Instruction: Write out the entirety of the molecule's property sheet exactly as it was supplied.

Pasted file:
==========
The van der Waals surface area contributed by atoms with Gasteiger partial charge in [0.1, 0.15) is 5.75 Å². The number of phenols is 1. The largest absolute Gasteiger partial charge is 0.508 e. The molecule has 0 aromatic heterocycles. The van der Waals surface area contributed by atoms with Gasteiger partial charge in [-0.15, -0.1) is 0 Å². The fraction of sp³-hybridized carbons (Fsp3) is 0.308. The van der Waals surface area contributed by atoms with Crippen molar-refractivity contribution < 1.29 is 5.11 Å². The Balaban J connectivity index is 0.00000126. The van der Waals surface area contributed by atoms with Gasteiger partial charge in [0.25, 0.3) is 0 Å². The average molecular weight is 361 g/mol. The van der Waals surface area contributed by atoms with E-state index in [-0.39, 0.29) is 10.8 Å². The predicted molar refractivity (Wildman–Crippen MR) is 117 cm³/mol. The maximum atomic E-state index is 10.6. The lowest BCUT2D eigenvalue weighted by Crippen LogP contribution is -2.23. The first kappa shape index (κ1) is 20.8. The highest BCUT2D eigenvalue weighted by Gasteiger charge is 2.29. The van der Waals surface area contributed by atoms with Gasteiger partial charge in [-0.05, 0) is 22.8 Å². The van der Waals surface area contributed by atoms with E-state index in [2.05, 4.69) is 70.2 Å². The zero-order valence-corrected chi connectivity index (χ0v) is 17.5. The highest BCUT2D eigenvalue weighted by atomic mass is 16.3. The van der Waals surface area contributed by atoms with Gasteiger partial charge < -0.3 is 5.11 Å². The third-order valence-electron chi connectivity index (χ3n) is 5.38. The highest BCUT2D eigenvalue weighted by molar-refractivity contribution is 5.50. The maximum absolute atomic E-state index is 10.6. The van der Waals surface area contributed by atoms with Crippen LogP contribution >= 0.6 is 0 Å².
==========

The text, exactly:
The van der Waals surface area contributed by atoms with Gasteiger partial charge in [0.1, 0.15) is 5.75 Å². The number of phenols is 1. The largest absolute Gasteiger partial charge is 0.508 e. The molecule has 0 aromatic heterocycles. The van der Waals surface area contributed by atoms with Gasteiger partial charge in [-0.15, -0.1) is 0 Å². The fraction of sp³-hybridized carbons (Fsp3) is 0.308. The van der Waals surface area contributed by atoms with Crippen molar-refractivity contribution < 1.29 is 5.11 Å². The Balaban J connectivity index is 0.00000126. The van der Waals surface area contributed by atoms with Gasteiger partial charge in [0.25, 0.3) is 0 Å². The average molecular weight is 361 g/mol. The van der Waals surface area contributed by atoms with E-state index in [-0.39, 0.29) is 10.8 Å². The predicted molar refractivity (Wildman–Crippen MR) is 117 cm³/mol. The maximum atomic E-state index is 10.6. The lowest BCUT2D eigenvalue weighted by Crippen LogP contribution is -2.23. The first kappa shape index (κ1) is 20.8. The highest BCUT2D eigenvalue weighted by Gasteiger charge is 2.29. The van der Waals surface area contributed by atoms with Gasteiger partial charge in [-0.05, 0) is 22.8 Å². The van der Waals surface area contributed by atoms with E-state index in [2.05, 4.69) is 70.2 Å². The zero-order valence-corrected chi connectivity index (χ0v) is 17.5. The highest BCUT2D eigenvalue weighted by atomic mass is 16.3. The van der Waals surface area contributed by atoms with Gasteiger partial charge < -0.3 is 5.11 Å². The third-order valence-electron chi connectivity index (χ3n) is 5.38. The highest BCUT2D eigenvalue weighted by molar-refractivity contribution is 5.50. The maximum absolute atomic E-state index is 10.6. The van der Waals surface area contributed by atoms with Crippen LogP contribution >= 0.6 is 0 Å².